In April 2021, the DfE (Department for Education) introduced a new reading framework. As part of this, they now recommend that mainstream schools use SSP (systematic synthetic phonics) to teach children in reception and KS1 to read and write. The existing Letters and Sounds phonics framework that was provided by the DfE back in 2006 is not a full phonics programme as it does not provide a full complement of resources, training or support – although many teachers found it incredibly useful. Though it is not statutory for schools to adopt a particular phonics programme, the DfE is now validating systematic synthetic phonics programmes to help schools in selecting an effective programme which meets their criteria.
What does ‘synthetic phonics’ mean?
The term ‘synthetic’ is used to refer to the way that we combine the sounds to make a whole word. For example, bending the phonemes s-a-t combines to make the word ‘sat’.
The term ‘synthetic’ is used to refer to the way that we combine the sounds to make a whole word. For example, by blending the individual phonemes, s-a-t makes the word ‘sat’.
When teaching synthetic phonics, the words are split up into the smallest possible sounds (phonemes). Phonemes are represented by letters (graphemes). These can be a single letter, e.g. ‘s’, two letters (a digraph) as in ‘ch’, or even three letters (a trigraph) like ‘igh’.
English is a tricky language because it contains 26 letters but 44 different phonemes (individual sounds). Synthetic phonics teaches all the phonemes and the different ways they can be represented using graphemes. This enables children to read and write (though of course there are words that cannot be read by blending their individual phonemes – these are known as tricky words or common exception words).
Is synthetic phonics the only phonics system?
No. Analytic phonics is another system which first teaches children to recognise whole words (often called sight words) such as ‘cat’, ‘the’, ‘you’, and then to look for sounds in unfamiliar words, such as ‘at’ in ‘slat’.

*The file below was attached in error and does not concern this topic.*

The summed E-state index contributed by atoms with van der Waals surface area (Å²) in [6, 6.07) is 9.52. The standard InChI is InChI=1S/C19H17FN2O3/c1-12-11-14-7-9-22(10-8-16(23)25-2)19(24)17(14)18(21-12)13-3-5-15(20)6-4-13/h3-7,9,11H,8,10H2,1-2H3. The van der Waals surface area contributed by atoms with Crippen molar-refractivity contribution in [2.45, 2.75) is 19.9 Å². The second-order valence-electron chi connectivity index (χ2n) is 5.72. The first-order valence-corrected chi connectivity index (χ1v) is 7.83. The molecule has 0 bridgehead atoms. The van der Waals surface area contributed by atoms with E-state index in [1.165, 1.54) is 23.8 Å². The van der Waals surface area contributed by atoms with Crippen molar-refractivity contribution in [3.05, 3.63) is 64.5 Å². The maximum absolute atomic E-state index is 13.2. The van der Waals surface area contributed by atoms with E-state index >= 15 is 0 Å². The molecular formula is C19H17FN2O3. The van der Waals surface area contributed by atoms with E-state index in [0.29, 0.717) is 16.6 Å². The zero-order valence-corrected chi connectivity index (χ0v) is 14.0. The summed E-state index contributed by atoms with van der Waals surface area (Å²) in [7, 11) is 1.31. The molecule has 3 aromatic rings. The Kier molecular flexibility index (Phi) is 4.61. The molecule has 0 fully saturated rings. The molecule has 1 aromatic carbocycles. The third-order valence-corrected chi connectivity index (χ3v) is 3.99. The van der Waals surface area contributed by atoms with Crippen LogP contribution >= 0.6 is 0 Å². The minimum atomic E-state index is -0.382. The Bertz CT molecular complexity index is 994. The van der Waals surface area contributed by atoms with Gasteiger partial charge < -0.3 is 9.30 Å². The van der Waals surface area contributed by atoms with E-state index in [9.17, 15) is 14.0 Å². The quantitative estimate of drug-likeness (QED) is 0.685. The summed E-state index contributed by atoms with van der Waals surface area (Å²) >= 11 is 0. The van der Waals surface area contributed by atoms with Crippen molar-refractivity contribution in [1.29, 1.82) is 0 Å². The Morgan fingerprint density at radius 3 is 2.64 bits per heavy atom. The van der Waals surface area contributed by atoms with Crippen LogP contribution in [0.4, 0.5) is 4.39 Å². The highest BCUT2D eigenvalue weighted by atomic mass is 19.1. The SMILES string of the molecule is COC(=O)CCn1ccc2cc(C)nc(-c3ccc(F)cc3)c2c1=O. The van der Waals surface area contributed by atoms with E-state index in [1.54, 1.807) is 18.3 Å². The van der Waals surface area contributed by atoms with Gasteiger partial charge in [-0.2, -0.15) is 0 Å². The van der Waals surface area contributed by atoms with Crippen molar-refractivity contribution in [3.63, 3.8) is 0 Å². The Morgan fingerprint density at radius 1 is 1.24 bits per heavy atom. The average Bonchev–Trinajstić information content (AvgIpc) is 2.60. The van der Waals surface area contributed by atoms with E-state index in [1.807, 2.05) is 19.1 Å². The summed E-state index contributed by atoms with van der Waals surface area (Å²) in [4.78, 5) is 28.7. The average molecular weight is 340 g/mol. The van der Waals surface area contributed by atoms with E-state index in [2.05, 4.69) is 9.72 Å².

How do you teach synthetic phonics?
Synthetic phonics starts by teaching children groups of letters. They learn that each of these letters has a name and represents a sound. Children start with single GPCs (grapheme phoneme correspondences), e.g. ‘s’ makes /s/, and then move onto digraphs and trigraphs as they progress.
When reading a word, children follow a four step method:
- Look at the word.
- Say the individual sounds represented by the letters (sound buttons are useful for this).
- Blend (combine) the sounds.
- Say the word and think about its meaning.
Spelling is taught alongside reading using a five step method:
- Say the word.
- Segment or split the word into sounds.
- Count the sounds.
- Write the letters that represent each sound.
- Look at the word and check it looks right.
What are decodable books?
One way to support the teaching of a synthetic phonics programme is through the use of decodable books. These are books that only contain the phonemes which have been taught and means that children should be able to decode all of the words using their phonics knowledge. They should not need to guess or use context clues to work out unfamiliar words.
How do you teach phonics to children with additional needs?
The DfE recommends that synthetic phonics is the best way of teaching children to develop their literacy skills.
Those with special or additional needs may benefit from:
- One-to-one teaching.
- Overlearning and repeated practise of teaching points.
- Clear and easy to follow phonics resources.
- Age-neutral and age-appropriate resources.
- Progressing through the stages at a slower pace.
- Physical adaptations for those who experience difficulty with fine motor skills.
- Alternative communication methods for pre or non-verbal learners, e.g. eye gaze strategies.
How do you teach common exception words and tricky words using synthetic phonics?
Children are not taught to read tricky or common exception words using synthetic phonics as these words are not decodable (certainly they’re not during the phase they are taught, though they may become decodable later on when children are taught more complex phonemes). Instead children are taught that those words contain an unusual GPC, for example ‘the’, ‘what’ and ‘said’ and usually just come to memorise those words since they appear with such high frequency in texts.
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